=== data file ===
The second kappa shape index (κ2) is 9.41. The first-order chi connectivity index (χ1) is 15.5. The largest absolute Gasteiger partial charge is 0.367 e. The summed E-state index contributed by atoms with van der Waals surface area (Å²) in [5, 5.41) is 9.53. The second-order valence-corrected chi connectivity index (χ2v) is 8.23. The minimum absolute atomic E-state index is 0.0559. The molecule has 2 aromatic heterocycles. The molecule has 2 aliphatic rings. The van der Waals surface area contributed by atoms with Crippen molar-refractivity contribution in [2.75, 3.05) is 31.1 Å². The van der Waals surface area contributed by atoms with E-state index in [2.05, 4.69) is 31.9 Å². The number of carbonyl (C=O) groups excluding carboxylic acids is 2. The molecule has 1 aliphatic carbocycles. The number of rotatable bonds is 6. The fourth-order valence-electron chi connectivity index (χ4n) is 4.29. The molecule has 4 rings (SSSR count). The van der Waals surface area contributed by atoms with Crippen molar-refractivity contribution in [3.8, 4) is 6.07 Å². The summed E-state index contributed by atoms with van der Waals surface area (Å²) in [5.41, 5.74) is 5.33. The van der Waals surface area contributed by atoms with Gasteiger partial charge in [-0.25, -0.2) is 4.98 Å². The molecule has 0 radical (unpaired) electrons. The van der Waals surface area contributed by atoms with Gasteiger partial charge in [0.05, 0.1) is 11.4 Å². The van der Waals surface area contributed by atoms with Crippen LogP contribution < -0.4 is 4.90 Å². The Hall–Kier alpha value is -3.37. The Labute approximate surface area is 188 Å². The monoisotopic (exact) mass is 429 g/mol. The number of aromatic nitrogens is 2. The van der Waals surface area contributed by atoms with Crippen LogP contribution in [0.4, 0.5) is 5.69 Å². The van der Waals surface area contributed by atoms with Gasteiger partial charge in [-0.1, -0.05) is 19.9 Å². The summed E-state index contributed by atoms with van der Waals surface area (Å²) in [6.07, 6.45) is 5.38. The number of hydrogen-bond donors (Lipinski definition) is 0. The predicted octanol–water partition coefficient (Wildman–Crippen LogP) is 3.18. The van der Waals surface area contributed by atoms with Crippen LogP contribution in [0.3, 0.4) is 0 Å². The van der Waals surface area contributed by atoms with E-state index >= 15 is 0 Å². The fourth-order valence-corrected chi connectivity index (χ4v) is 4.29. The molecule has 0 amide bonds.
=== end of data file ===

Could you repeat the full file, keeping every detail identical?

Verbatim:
The second kappa shape index (κ2) is 9.41. The first-order chi connectivity index (χ1) is 15.5. The largest absolute Gasteiger partial charge is 0.367 e. The summed E-state index contributed by atoms with van der Waals surface area (Å²) in [5, 5.41) is 9.53. The second-order valence-corrected chi connectivity index (χ2v) is 8.23. The minimum absolute atomic E-state index is 0.0559. The molecule has 2 aromatic heterocycles. The molecule has 2 aliphatic rings. The van der Waals surface area contributed by atoms with Crippen molar-refractivity contribution in [2.75, 3.05) is 31.1 Å². The van der Waals surface area contributed by atoms with E-state index in [2.05, 4.69) is 31.9 Å². The number of carbonyl (C=O) groups excluding carboxylic acids is 2. The molecule has 1 aliphatic carbocycles. The number of rotatable bonds is 6. The fourth-order valence-electron chi connectivity index (χ4n) is 4.29. The molecule has 4 rings (SSSR count). The van der Waals surface area contributed by atoms with Crippen molar-refractivity contribution in [3.8, 4) is 6.07 Å². The summed E-state index contributed by atoms with van der Waals surface area (Å²) in [5.41, 5.74) is 5.33. The van der Waals surface area contributed by atoms with Gasteiger partial charge in [-0.25, -0.2) is 4.98 Å². The molecule has 0 radical (unpaired) electrons. The van der Waals surface area contributed by atoms with Gasteiger partial charge in [0.05, 0.1) is 11.4 Å². The van der Waals surface area contributed by atoms with Crippen LogP contribution < -0.4 is 4.90 Å². The Hall–Kier alpha value is -3.37. The Labute approximate surface area is 188 Å². The monoisotopic (exact) mass is 429 g/mol. The number of aromatic nitrogens is 2. The van der Waals surface area contributed by atoms with Crippen LogP contribution in [0.4, 0.5) is 5.69 Å². The van der Waals surface area contributed by atoms with Gasteiger partial charge in [-0.1, -0.05) is 19.9 Å². The summed E-state index contributed by atoms with van der Waals surface area (Å²) in [6.07, 6.45) is 5.38. The number of hydrogen-bond donors (Lipinski definition) is 0. The predicted octanol–water partition coefficient (Wildman–Crippen LogP) is 3.18. The van der Waals surface area contributed by atoms with Crippen LogP contribution in [0.3, 0.4) is 0 Å². The van der Waals surface area contributed by atoms with E-state index >= 15 is 0 Å². The fourth-order valence-corrected chi connectivity index (χ4v) is 4.29. The molecule has 0 amide bonds.